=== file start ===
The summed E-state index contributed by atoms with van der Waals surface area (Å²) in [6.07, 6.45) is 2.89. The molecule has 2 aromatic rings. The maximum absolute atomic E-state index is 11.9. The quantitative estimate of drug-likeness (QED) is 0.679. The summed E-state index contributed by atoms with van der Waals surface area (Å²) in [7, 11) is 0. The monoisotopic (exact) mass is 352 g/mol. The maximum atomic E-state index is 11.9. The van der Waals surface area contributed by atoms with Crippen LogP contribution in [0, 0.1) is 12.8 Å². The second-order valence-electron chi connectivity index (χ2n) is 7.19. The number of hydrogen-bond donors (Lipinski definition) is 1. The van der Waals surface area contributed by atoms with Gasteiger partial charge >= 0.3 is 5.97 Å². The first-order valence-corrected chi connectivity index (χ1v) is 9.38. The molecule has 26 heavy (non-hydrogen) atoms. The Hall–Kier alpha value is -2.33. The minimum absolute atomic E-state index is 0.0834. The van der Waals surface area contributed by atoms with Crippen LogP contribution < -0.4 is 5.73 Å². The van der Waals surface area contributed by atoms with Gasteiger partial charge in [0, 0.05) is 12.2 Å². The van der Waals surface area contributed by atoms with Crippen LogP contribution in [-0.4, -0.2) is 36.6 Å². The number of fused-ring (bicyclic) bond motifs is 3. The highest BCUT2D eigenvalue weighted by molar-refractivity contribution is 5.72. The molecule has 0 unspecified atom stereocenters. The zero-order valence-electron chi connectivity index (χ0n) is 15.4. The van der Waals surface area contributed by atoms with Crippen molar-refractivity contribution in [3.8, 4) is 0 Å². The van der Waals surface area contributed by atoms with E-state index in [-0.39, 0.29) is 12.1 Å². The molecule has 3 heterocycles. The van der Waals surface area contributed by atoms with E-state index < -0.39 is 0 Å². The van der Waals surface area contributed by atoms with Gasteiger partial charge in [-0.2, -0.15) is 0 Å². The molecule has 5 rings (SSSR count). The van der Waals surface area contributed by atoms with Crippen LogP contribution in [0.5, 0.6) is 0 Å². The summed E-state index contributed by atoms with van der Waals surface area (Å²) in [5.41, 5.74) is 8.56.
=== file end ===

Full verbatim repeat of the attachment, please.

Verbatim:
The summed E-state index contributed by atoms with van der Waals surface area (Å²) in [6.07, 6.45) is 2.89. The molecule has 2 aromatic rings. The maximum absolute atomic E-state index is 11.9. The quantitative estimate of drug-likeness (QED) is 0.679. The summed E-state index contributed by atoms with van der Waals surface area (Å²) in [7, 11) is 0. The monoisotopic (exact) mass is 352 g/mol. The maximum atomic E-state index is 11.9. The van der Waals surface area contributed by atoms with Crippen LogP contribution in [0, 0.1) is 12.8 Å². The second-order valence-electron chi connectivity index (χ2n) is 7.19. The number of hydrogen-bond donors (Lipinski definition) is 1. The van der Waals surface area contributed by atoms with Gasteiger partial charge >= 0.3 is 5.97 Å². The first-order valence-corrected chi connectivity index (χ1v) is 9.38. The molecule has 26 heavy (non-hydrogen) atoms. The Hall–Kier alpha value is -2.33. The minimum absolute atomic E-state index is 0.0834. The van der Waals surface area contributed by atoms with Crippen LogP contribution < -0.4 is 5.73 Å². The van der Waals surface area contributed by atoms with Gasteiger partial charge in [0, 0.05) is 12.2 Å². The van der Waals surface area contributed by atoms with Crippen LogP contribution in [-0.4, -0.2) is 36.6 Å². The number of fused-ring (bicyclic) bond motifs is 3. The highest BCUT2D eigenvalue weighted by molar-refractivity contribution is 5.72. The molecule has 0 unspecified atom stereocenters. The zero-order valence-electron chi connectivity index (χ0n) is 15.4. The van der Waals surface area contributed by atoms with Crippen molar-refractivity contribution in [3.8, 4) is 0 Å². The van der Waals surface area contributed by atoms with E-state index in [-0.39, 0.29) is 12.1 Å². The molecule has 3 heterocycles. The van der Waals surface area contributed by atoms with E-state index < -0.39 is 0 Å². The van der Waals surface area contributed by atoms with Gasteiger partial charge in [-0.2, -0.15) is 0 Å². The molecule has 5 rings (SSSR count). The van der Waals surface area contributed by atoms with Crippen LogP contribution in [0.5, 0.6) is 0 Å². The summed E-state index contributed by atoms with van der Waals surface area (Å²) in [5.41, 5.74) is 8.56.